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You see a pedestrian carrying a white cane crossing the road. What should you do? You see a pedestrian carrying a white cane crossing the road. What should you do?

  • A. Toot your horn to let them know you're there and they should hurry up

  • B. Stop and wait for them to cross

  • C. Speed up and pass in front of them

    The correct answer is B
    A white cane indicates the person has impaired vision and may not be able to see your vehicle.

Driving safely around blind and visually impaired people

Certain areas are more likely to have people with impaired vision than others. Local councils install tactile paving (also called detectable warning surfaces, or truncated domes) and other measures to help blind pedestrians cross.

Blind people can walk around and cross streets using a guide dog, a human guide, optical and auditory electronic aids, a long white cane or no additional aids.

When crossing the street a blind person first has to locate the correct street. They will use traffic sounds, a change in the height of the pavement or kerb, and auditory warnings that beep at crossings. GPS navigation devices can be helpful as they will confirm the actual street.

Blind pedestrians tend to develop mental maps of where they are because street level indications of the street name are uncommon. They can also ask other pedestrians.

If the intersection is new then blind pedestrians will need to interpret a number of tactile and auditory cues to determine the distance to cross, the direction of crossing, and whether there are islands. Using the sound of vehicles can help a blind pedestrian tell the geometry of an intersection.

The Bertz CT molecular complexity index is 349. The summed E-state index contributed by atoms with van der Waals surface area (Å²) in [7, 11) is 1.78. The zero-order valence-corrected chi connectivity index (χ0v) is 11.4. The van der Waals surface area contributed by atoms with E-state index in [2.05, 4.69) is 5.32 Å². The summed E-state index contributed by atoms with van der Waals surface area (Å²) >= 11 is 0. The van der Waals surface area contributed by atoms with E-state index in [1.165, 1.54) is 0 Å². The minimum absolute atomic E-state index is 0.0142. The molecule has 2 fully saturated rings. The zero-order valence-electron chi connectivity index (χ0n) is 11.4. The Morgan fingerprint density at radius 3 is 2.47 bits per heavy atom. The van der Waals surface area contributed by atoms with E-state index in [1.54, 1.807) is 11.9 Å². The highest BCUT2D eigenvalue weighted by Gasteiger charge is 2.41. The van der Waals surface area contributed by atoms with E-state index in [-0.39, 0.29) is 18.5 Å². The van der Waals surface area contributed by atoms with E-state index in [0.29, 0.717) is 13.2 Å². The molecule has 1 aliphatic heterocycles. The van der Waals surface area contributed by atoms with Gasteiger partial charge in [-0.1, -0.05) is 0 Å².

Most controlled crossings use audible beeps to indicate where the button is, and a separate sound to indicate when it's safe to cross.

Pelican crossings don't have these signals and therefore blind people must wait until they are sure that vehicles have stopped. Once they begin to cross, they will attempt to maintain a straight heading through to the opposite side. They will use vehicle sounds and the noise that other pedestrians make to help determine this.

Electric vehicles and vehicles with engine cut-off technology which stops the engine when the vehicle is stationary make crossing more difficult.

The easiest crossings for visually impaired road users are at a cross roads or t-intersection at right angles where traffic continues to move while the crossing signal is given as moving vehicles give an auditory reference. 

This photo shows a raised pedestrian crossing with tactile paving (in yellow). 

Raised crossing with tactile paving

This image shows tactile paving as separate domes rather than tiles of raised domes.

Controlled pedestrian crossing with tactile paving raised domes

For more information, see The Blind Foundation's website.